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Photos: This Game-Changing New Archive Explores Chicago History

By Justin Freeman in News on Nov 9, 2015 8:48PM

The new historical photo archive Explore Chicago Collections has launched, quickly establishing itself a darling of Chicago librarians, academics, and anyone looking to get lost in its treasure trove of photographs and other media.

The new archive is a game-changing collaboration between various local libraries, universities, and museums, created in an attempt to simplify research. In the past one would have to hop from institution database to institution database while researching a topic. For example, let’s say you went to check out Open House Chicago a few weeks ago and now you’re trying to find information about Daniel’s Burnham’s architectural designs. Previously you’d have to hit up each database individually, going from Chicago Public Library collections, to the Chicago History Museum's archive, and every media repository in between. Explore Chicago Collections changes that, creating a centralized location where one can type in a topic and search all of the participating archives across the city at the same time.

Jaclyn Grahl, the Chicago Collections Executive Director, and Kate Flynn, the Chicago Collections Portal Manager, spoke with us via email about the Explore Chicago Collections project. Highlights of our conversation is included below.

CHICAGOIST: How and when was Explore Chicago Collections conceptualized? To bring it from concept to reality, about how long did it take and how large was the team involved?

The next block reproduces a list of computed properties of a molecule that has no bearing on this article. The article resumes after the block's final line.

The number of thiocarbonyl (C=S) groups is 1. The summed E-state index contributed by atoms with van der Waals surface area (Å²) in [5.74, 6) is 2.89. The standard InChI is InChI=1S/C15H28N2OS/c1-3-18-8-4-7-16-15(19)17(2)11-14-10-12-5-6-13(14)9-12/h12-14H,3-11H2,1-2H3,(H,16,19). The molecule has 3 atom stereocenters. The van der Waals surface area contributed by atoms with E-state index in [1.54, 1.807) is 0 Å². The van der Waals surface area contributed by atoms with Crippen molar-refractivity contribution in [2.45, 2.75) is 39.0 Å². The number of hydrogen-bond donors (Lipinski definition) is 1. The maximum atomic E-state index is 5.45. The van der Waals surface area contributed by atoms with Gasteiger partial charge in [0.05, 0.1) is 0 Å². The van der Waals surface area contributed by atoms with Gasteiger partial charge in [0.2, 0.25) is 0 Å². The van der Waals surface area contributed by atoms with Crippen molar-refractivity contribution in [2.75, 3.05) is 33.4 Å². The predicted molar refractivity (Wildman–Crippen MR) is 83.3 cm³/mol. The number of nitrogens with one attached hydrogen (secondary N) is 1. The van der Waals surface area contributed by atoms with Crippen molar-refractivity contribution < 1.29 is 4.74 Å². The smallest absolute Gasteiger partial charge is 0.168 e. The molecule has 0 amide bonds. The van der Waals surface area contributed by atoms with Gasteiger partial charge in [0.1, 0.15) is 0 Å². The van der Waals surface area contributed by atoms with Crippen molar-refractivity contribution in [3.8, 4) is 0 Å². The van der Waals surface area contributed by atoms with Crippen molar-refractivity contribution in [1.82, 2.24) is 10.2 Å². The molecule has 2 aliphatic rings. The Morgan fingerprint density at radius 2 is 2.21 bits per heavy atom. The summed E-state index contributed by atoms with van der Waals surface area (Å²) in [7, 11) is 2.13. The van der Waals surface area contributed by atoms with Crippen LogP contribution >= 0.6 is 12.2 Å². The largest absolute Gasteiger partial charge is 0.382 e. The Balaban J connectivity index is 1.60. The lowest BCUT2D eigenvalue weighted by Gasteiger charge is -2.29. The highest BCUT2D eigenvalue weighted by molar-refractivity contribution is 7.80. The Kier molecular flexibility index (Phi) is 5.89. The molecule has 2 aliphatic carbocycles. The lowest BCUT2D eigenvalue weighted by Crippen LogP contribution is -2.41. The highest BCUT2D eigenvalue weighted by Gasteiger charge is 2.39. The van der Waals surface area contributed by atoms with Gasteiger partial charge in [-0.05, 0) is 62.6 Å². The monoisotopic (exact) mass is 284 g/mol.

EXPLORE CHICAGO COLLECTIONS: The idea for Chicago Collections grew out of conversations between the library directors of the Newberry Library and the University of Illinois at Chicago Library … nearly eight years ago. As they discussed potential collaborative projects, it became clear that widening the circle of participants would be beneficial to achieving the common goals of preserving and celebrating materials about the greater Chicago region and its history.

C: Was simplification of research the primary intended goal?

EXPLORE CHICAGO COLLECTIONS: You are correct! We did want to raise awareness of collections on the same subject that we knew existed at different institutions. For example, you can find images related to the Century of Progress World's Fair at the University of Illinois at Chicago, the Art Institute, the Newberry Library and the Chicago History Museum.

Ultimately, our goal is not just for people to find things online, but to drive use of collections and primary source materials. We want to encourage knowledge-seekers of all kinds to reach out to our member institutions and visit these materials in person. That's where the real magic happens. Beyond these goals, we are also focused on supporting our archives community by identifying collaborative projects that we'll be able to achieve together in ways that may not be possible as individual institutions.

C: The design used is refreshingly simple and clean. I don't think many people fully understand just how badly designed some library websites and research databases are. How important was design during the process?

EXPLORE CHICAGO COLLECTIONS:Yes, design was a huge consideration for us. The vision for the portal was that it be easy to use by a wide variety of audiences including researchers, educators, students, and the general public. We wanted it to have a simple, consistent, and accessible design that not only highlights the content of the portal in a dynamic and engaging way, but also adheres to the vision of Chicago Collections as an organization.

C: You all have a rather extensive list of participating institutions. Are there any plans to expand in the future? Maybe the Shedd, Adler Planetarium or other well known Chicago institutions?

EXPLORE CHICAGO COLLECTIONS: Absolutely! Chicago Collections is committed to making the portal’s content as full as possible by expanding membership. Over the past 18 months, we are excited to have already added 9 new members, making 21 members in total. … The sky's the limit!